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Effective end-of-life care planning in Scotland: culture and law.

Christie, Sarah



In the context of an ageing population, end-of-life care planning is increasingly important. The law in Scotland does not, as yet, take the active and specific steps to help address this that are evident in other jurisdictions. I contend that there are two particular issues which need to be addressed here: normalising the idea of a discussion about dying, such that individuals feel entitled to discuss and plan for it by way of an advance directive, feel that it is a valuable exercise, and feel reassured that their plans will not falter if they lose capacity; and formulating an approach which prompts and encourages that discussion, but also promotes autonomous decision-making. I assert that the law can, and should help with this by providing a legislative basis for advance directives in order to set out the requirements for formal validity, and by making provision for an allied, non-mandatory pro-forma to guide and assist those who wish to use it.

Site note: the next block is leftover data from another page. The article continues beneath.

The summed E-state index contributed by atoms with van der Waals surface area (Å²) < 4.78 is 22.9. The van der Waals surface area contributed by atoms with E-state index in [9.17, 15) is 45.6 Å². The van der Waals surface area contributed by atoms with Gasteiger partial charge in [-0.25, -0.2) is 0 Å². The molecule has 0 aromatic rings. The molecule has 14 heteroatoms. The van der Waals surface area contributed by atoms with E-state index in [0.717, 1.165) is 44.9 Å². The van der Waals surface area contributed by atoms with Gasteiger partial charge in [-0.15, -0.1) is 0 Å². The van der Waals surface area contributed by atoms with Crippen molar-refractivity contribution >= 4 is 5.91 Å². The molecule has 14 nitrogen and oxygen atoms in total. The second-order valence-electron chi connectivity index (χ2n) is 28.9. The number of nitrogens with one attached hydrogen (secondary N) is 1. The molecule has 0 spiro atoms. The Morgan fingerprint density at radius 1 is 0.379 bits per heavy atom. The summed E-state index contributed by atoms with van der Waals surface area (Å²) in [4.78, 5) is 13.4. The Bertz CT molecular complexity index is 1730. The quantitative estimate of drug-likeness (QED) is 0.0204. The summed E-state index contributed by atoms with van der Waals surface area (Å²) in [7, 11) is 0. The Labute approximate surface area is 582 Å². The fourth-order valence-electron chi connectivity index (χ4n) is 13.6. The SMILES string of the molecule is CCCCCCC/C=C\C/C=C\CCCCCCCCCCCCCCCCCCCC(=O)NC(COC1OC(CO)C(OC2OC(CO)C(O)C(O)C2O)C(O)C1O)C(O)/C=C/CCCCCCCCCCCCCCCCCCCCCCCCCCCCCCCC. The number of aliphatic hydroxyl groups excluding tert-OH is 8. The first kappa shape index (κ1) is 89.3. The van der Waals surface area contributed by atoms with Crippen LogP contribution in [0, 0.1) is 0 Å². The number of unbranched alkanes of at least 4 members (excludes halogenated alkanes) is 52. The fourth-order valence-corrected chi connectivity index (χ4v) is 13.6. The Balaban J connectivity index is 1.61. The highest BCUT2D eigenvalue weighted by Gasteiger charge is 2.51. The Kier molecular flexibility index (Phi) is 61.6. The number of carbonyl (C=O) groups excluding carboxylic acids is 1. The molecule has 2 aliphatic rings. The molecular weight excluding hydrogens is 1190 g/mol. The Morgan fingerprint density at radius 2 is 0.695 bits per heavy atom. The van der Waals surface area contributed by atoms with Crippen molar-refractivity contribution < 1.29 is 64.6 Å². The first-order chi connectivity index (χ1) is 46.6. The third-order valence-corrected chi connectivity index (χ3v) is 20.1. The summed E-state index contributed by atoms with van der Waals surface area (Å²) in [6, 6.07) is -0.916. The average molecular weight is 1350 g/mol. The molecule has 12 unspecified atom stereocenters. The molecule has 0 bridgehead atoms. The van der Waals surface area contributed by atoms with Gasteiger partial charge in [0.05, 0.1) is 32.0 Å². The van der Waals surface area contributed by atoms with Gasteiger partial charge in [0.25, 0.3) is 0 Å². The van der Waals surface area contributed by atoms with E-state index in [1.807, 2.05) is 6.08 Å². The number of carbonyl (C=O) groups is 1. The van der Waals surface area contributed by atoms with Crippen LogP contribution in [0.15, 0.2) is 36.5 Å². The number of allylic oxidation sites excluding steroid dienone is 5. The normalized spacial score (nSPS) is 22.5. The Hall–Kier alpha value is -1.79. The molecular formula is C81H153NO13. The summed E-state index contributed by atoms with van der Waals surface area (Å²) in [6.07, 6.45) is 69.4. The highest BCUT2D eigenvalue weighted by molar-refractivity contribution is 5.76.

CHRISTIE, S. 2017. Effective end-of-life care planning in Scotland: culture and law. Journal of medical law and ethics (online), 5(1), pages 1-16. Available from:

Journal Article Type Article
Acceptance Date Apr 16, 2016
Online Publication Date Mar 1, 2017
Publication Date Mar 31, 2017
Deposit Date Nov 23, 2016
Publicly Available Date Mar 2, 2018
Journal Journal of medical law and ethics
Print ISSN 2213-5405
Electronic ISSN 2214-5354
Publisher Paris Legal Publishers
Peer Reviewed Peer Reviewed
Volume 5
Issue 1
Pages 1-16
Keywords Advance directives; End of life care; Advance care planning
Public URL